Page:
New Twitch API Guide
The new Twitch API provides the tools and data used to develop integrations with Twitch. The data models and systems are designed to provide relevant data in an easy, consistent, and reliable way.
API endpoint support for JSONP has been removed.
Request parameters are &-repeated (e.g.,
&login=&login=&login=), not comma-separated as in Twitch API v5.
With the new Twitch API, we revisited all our data models. Our philosophy for responses was to remove extraneous data, return consistent structures, and simplify responses to a single layer. This removes the deeply-nested structures of the prior API, provides faster response times, and provides flexibility for optimizing API calls. While simplifying the data models, we observed a lot of overlap between users and channels objects; as a result, we combined them into the user object.
Each client ID is granted a total of 30 queries per minute (if a Bearer token is not provided) or 120 queries per minute (if a Bearer token is provided), across all new Twitch API queries. If this limit is exceeded, an error is returned: HTTP 429 (Too Many Requests).
When you make an API request, you will receive a set of rate-limiting headers to help your application respond appropriately. The headers are:
RateLimit-Limit— The number of requests you can use for the rate-limit window.
RateLimit-Remaining— The number of requests you have left to use for the rate-limit window.
RateLimit-Reset— A Unix epoch timestamp of when your rate-limit window will reset.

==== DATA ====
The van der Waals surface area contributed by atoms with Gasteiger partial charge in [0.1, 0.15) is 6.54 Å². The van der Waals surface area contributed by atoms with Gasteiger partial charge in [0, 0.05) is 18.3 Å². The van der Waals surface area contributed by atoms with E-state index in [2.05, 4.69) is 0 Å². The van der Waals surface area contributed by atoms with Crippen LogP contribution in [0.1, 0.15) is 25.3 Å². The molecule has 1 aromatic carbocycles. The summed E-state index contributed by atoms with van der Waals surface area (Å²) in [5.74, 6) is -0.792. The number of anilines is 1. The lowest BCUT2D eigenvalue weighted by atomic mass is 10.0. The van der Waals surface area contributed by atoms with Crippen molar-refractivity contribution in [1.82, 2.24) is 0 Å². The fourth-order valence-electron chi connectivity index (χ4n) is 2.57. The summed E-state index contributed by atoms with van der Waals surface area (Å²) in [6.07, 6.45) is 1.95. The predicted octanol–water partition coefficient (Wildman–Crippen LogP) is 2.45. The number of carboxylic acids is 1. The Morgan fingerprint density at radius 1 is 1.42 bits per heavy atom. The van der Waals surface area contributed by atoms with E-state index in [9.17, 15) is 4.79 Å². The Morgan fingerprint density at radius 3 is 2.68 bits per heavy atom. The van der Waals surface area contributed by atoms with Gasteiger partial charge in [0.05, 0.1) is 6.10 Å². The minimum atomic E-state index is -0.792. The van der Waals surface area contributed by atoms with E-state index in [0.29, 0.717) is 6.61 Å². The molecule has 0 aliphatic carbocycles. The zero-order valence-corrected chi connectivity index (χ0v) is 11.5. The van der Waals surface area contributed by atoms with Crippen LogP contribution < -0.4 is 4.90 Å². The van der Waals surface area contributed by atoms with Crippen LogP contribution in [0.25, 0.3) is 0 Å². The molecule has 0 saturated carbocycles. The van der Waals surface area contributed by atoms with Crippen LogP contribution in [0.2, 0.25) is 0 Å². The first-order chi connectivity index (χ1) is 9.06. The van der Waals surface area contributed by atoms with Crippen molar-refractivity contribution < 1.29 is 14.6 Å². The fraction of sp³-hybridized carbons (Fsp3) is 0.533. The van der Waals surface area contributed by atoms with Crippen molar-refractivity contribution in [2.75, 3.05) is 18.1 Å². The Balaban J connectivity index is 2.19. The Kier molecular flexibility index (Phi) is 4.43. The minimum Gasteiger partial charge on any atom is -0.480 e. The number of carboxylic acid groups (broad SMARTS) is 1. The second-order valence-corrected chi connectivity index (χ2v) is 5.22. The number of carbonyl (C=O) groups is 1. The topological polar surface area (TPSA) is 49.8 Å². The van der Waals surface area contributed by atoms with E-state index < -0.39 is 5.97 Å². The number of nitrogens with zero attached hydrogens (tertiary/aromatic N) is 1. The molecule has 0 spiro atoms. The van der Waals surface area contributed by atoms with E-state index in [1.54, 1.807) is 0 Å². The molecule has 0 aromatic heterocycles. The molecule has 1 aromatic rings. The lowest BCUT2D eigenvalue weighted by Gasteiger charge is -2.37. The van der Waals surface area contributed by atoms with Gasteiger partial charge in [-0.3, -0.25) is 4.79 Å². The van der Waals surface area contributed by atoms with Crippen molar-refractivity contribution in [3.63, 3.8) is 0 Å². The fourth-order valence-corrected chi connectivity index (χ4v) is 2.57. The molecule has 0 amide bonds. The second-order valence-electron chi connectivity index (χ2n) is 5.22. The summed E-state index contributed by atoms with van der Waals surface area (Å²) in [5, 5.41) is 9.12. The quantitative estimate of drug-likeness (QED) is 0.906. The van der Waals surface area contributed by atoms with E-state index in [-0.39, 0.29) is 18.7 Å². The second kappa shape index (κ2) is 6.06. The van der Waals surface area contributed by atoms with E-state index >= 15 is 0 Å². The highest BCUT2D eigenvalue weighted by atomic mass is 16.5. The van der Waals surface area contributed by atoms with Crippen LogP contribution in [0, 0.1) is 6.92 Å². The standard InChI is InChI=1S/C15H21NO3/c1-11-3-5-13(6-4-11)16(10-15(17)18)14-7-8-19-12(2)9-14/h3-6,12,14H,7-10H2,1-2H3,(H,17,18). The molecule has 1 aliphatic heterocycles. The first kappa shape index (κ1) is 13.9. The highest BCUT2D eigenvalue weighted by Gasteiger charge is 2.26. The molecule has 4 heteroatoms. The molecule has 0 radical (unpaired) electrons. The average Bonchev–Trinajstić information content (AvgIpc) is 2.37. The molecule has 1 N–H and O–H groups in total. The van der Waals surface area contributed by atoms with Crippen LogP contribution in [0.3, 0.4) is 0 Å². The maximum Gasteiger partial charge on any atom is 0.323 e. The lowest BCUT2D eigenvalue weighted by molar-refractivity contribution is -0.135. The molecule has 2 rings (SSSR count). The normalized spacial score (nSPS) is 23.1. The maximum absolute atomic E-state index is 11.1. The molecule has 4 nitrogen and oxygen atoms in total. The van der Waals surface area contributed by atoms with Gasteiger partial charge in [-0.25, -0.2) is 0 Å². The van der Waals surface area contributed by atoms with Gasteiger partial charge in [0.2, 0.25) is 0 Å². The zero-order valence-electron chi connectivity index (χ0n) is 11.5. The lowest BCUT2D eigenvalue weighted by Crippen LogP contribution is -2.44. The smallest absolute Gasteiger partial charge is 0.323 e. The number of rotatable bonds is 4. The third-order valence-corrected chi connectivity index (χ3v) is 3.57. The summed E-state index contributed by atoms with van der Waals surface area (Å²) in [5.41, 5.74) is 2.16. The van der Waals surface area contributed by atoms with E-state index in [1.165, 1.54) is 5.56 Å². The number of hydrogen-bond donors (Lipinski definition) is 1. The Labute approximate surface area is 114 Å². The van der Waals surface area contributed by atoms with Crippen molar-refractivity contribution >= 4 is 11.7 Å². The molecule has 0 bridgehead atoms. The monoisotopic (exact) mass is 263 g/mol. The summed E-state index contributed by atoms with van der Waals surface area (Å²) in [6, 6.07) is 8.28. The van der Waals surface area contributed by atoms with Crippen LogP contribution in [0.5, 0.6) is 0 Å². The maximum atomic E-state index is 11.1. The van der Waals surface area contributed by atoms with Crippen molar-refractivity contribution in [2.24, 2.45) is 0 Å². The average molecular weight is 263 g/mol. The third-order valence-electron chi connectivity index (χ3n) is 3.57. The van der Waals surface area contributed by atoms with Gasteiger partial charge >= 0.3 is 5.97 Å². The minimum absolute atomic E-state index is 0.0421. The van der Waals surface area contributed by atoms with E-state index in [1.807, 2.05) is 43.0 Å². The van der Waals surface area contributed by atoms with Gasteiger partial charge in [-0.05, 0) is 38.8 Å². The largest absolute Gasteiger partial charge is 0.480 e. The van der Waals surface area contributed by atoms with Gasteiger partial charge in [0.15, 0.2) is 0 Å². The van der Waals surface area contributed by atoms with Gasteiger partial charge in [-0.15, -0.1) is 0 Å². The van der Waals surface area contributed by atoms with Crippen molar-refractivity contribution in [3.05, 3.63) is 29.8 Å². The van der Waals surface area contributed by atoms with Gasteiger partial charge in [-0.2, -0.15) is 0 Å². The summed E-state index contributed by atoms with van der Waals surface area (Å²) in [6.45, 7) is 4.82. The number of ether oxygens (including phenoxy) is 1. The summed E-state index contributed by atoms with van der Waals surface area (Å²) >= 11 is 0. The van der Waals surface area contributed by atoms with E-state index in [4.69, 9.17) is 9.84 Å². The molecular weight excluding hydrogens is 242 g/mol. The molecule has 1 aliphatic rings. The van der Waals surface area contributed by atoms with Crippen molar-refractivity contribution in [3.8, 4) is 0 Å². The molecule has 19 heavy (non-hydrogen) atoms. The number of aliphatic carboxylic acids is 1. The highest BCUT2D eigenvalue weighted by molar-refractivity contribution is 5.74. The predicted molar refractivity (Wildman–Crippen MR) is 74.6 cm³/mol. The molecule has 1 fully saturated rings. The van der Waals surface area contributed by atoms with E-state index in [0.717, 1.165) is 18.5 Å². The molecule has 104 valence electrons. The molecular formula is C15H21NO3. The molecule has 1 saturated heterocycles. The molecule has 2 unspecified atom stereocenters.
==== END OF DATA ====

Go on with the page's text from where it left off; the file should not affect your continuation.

Individual endpoints may have additional rate limits, with additional headers to describe those limits. For details, see the documentation for each endpoint.
If you need a higher rate limit, please fill out the form at https://dev.twitch.tv/limit-increase.
The new Twitch API includes a webhook system that allows you to subscribe to a topic and be notified when new data comes in for that topic. This helps to alleviate the need to poll the API for fresh data. With each release, we add more topics.
The new Twitch API uses the existing Twitch authentication system, and it allows the use of application tokens for API calls. These application tokens allow you to make an API request on behalf of your application rather than on behalf of a user.
The header differs, depending on whether you use the new Twitch API or Twitch API v5. See Sending User Access and App Access Tokens (in the Authentication Guide).
Service Unavailable Error
If you get an HTTP 503 (Service Unavailable) error, retry once. If that retry also results in an HTTP 503, there probably is something wrong with the downstream service. Check the status page for relevant updates.
The new Twitch API has a public status page. You will find aggregate information about service health and incidents. You can subscribe to this page, to get automated alerts around this data.